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Question: Why do audio converter softwares give option to convert an audio file into higher bitrates? Like from 128 kbps to 320 kbps? A lost quality cannot be gained, obviously. There is really no reason to give the option of upscaling an audio file's bitrate, right?
Asked by Ninja(m) (182.68.62.x) on May 22 2020, 2:11pm
Reply on May 22 2020, 9:22pm:
    True but maybe someone asks you for a 320kbps mp3 and you want to fulfill their request?

    In all seriousness though, if you're writing software you don't want to necessarily limit your users to things that you think would be useful, instead you want to let them do whatever they need to do (and adding logic to remove bitrates that aren't sensible is just more work etc).


Comments:
  • Posted by Ninja(m) (104.236.70.x) on May 23 2020, 7:57am:
    But is it not good to do that. I mean, sending someone a fake 320 kbps song, whereas actually it is only a 128 kbps song. And the converter softwares are misleading people by this and people are thinking that they can gain audio quality by upscaling the song's bitrate, which is really not correct.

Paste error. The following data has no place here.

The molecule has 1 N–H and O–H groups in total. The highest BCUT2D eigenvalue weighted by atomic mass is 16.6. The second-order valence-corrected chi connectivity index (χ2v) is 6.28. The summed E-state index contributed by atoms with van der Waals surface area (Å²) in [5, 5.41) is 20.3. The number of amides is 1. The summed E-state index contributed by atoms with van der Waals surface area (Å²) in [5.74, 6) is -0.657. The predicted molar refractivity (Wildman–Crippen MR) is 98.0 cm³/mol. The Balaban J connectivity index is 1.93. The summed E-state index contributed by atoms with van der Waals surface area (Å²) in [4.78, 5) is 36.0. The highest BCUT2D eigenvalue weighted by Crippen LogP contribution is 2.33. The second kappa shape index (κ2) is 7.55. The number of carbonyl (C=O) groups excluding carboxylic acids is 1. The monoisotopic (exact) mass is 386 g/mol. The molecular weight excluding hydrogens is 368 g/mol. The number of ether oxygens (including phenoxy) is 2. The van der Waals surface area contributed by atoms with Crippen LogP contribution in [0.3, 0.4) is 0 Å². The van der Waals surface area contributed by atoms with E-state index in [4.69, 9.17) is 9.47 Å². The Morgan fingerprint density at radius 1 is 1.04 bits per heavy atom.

• Posted by Justin on May 23 2020, 2:08pm:
    I agree it's not a good thing, but there's no point in preventing people from doing things. Also hopefully people are smart enough to figure that out (if you _could_ make something sound better that way, why don't mp3 players just do it, and then we could all have 8kbps files that are upconverted to 320kbps... or if I record my audio tape to CD it will be CD quality! YEAH!)

  • Posted by Bryan (202.21.128.x) on May 26 2020, 8:51pm:
    I've used up-converting many times before, mainly to satisfy very strict hardware sampler format issues (for live performance). That's a case where I'm not expecting any extra quality (if it's not there it's not there), but if the target device only accepts one format, then you gotta give it that.


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